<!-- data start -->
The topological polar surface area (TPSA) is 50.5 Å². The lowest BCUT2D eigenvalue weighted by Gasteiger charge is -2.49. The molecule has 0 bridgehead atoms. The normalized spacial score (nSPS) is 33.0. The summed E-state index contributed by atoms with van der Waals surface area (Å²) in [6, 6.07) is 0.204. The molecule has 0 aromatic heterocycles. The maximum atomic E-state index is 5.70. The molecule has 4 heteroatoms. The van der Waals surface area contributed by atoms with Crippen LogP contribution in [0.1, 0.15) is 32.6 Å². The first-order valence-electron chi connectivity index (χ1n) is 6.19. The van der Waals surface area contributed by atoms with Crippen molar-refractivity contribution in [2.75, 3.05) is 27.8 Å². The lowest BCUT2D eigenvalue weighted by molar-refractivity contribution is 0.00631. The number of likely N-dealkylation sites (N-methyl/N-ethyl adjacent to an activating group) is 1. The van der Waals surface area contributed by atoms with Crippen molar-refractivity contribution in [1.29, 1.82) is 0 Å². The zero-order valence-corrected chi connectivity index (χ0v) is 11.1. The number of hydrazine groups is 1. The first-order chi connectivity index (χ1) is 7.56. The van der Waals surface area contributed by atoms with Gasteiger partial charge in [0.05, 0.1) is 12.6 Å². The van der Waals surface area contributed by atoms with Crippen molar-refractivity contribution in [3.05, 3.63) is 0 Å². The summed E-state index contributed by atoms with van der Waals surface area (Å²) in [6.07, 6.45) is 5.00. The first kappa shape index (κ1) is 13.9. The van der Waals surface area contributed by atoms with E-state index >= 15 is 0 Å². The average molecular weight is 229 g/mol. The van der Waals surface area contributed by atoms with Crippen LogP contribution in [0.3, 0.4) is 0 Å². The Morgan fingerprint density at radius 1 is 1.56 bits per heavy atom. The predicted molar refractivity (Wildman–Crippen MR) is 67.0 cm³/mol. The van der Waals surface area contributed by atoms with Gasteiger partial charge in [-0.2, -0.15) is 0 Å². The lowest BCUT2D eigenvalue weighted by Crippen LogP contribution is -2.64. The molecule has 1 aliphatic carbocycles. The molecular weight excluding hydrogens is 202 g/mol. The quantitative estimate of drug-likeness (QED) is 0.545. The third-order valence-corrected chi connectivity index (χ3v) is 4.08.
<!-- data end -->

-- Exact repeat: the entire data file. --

The topological polar surface area (TPSA) is 50.5 Å². The lowest BCUT2D eigenvalue weighted by Gasteiger charge is -2.49. The molecule has 0 bridgehead atoms. The normalized spacial score (nSPS) is 33.0. The summed E-state index contributed by atoms with van der Waals surface area (Å²) in [6, 6.07) is 0.204. The molecule has 0 aromatic heterocycles. The maximum atomic E-state index is 5.70. The molecule has 4 heteroatoms. The van der Waals surface area contributed by atoms with Crippen LogP contribution in [0.1, 0.15) is 32.6 Å². The first-order valence-electron chi connectivity index (χ1n) is 6.19. The van der Waals surface area contributed by atoms with Crippen molar-refractivity contribution in [2.75, 3.05) is 27.8 Å². The lowest BCUT2D eigenvalue weighted by molar-refractivity contribution is 0.00631. The number of likely N-dealkylation sites (N-methyl/N-ethyl adjacent to an activating group) is 1. The van der Waals surface area contributed by atoms with Crippen molar-refractivity contribution in [1.29, 1.82) is 0 Å². The zero-order valence-corrected chi connectivity index (χ0v) is 11.1. The number of hydrazine groups is 1. The first-order chi connectivity index (χ1) is 7.56. The van der Waals surface area contributed by atoms with Gasteiger partial charge in [0.05, 0.1) is 12.6 Å². The van der Waals surface area contributed by atoms with Crippen molar-refractivity contribution in [3.05, 3.63) is 0 Å². The summed E-state index contributed by atoms with van der Waals surface area (Å²) in [6.07, 6.45) is 5.00. The first kappa shape index (κ1) is 13.9. The van der Waals surface area contributed by atoms with E-state index >= 15 is 0 Å². The average molecular weight is 229 g/mol. The van der Waals surface area contributed by atoms with Crippen LogP contribution in [0.3, 0.4) is 0 Å². The Morgan fingerprint density at radius 1 is 1.56 bits per heavy atom. The predicted molar refractivity (Wildman–Crippen MR) is 67.0 cm³/mol. The van der Waals surface area contributed by atoms with Gasteiger partial charge in [-0.2, -0.15) is 0 Å². The lowest BCUT2D eigenvalue weighted by Crippen LogP contribution is -2.64. The molecule has 1 aliphatic carbocycles. The molecular weight excluding hydrogens is 202 g/mol. The quantitative estimate of drug-likeness (QED) is 0.545. The third-order valence-corrected chi connectivity index (χ3v) is 4.08.